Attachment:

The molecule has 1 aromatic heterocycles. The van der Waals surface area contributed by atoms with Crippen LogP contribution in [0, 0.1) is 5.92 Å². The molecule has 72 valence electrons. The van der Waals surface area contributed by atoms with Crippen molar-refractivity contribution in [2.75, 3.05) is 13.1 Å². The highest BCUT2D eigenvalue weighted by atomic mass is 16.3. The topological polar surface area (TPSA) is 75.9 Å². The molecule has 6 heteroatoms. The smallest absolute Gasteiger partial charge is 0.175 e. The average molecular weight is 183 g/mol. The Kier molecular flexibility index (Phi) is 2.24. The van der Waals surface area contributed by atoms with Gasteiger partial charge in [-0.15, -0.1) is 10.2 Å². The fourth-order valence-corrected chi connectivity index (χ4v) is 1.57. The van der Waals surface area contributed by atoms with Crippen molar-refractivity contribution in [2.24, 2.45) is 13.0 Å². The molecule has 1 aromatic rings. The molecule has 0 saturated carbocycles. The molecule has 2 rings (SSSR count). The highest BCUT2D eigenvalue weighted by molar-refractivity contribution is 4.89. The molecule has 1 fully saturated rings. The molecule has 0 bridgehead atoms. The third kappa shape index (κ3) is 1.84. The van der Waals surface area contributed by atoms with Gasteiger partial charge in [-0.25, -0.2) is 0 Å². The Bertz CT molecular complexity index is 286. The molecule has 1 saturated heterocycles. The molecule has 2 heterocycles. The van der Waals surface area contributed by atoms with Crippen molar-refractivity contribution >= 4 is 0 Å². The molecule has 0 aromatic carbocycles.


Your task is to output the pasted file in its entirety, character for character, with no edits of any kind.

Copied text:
The molecule has 1 aromatic heterocycles. The van der Waals surface area contributed by atoms with Crippen LogP contribution in [0, 0.1) is 5.92 Å². The molecule has 72 valence electrons. The van der Waals surface area contributed by atoms with Crippen molar-refractivity contribution in [2.75, 3.05) is 13.1 Å². The highest BCUT2D eigenvalue weighted by atomic mass is 16.3. The topological polar surface area (TPSA) is 75.9 Å². The molecule has 6 heteroatoms. The smallest absolute Gasteiger partial charge is 0.175 e. The average molecular weight is 183 g/mol. The Kier molecular flexibility index (Phi) is 2.24. The van der Waals surface area contributed by atoms with Gasteiger partial charge in [-0.15, -0.1) is 10.2 Å². The fourth-order valence-corrected chi connectivity index (χ4v) is 1.57. The van der Waals surface area contributed by atoms with Crippen molar-refractivity contribution in [2.24, 2.45) is 13.0 Å². The molecule has 1 aromatic rings. The molecule has 0 saturated carbocycles. The molecule has 2 rings (SSSR count). The highest BCUT2D eigenvalue weighted by molar-refractivity contribution is 4.89. The molecule has 1 fully saturated rings. The molecule has 0 bridgehead atoms. The third kappa shape index (κ3) is 1.84. The van der Waals surface area contributed by atoms with Gasteiger partial charge in [-0.25, -0.2) is 0 Å². The Bertz CT molecular complexity index is 286. The molecule has 1 saturated heterocycles. The molecule has 2 heterocycles. The van der Waals surface area contributed by atoms with Crippen molar-refractivity contribution >= 4 is 0 Å². The molecule has 0 aromatic carbocycles.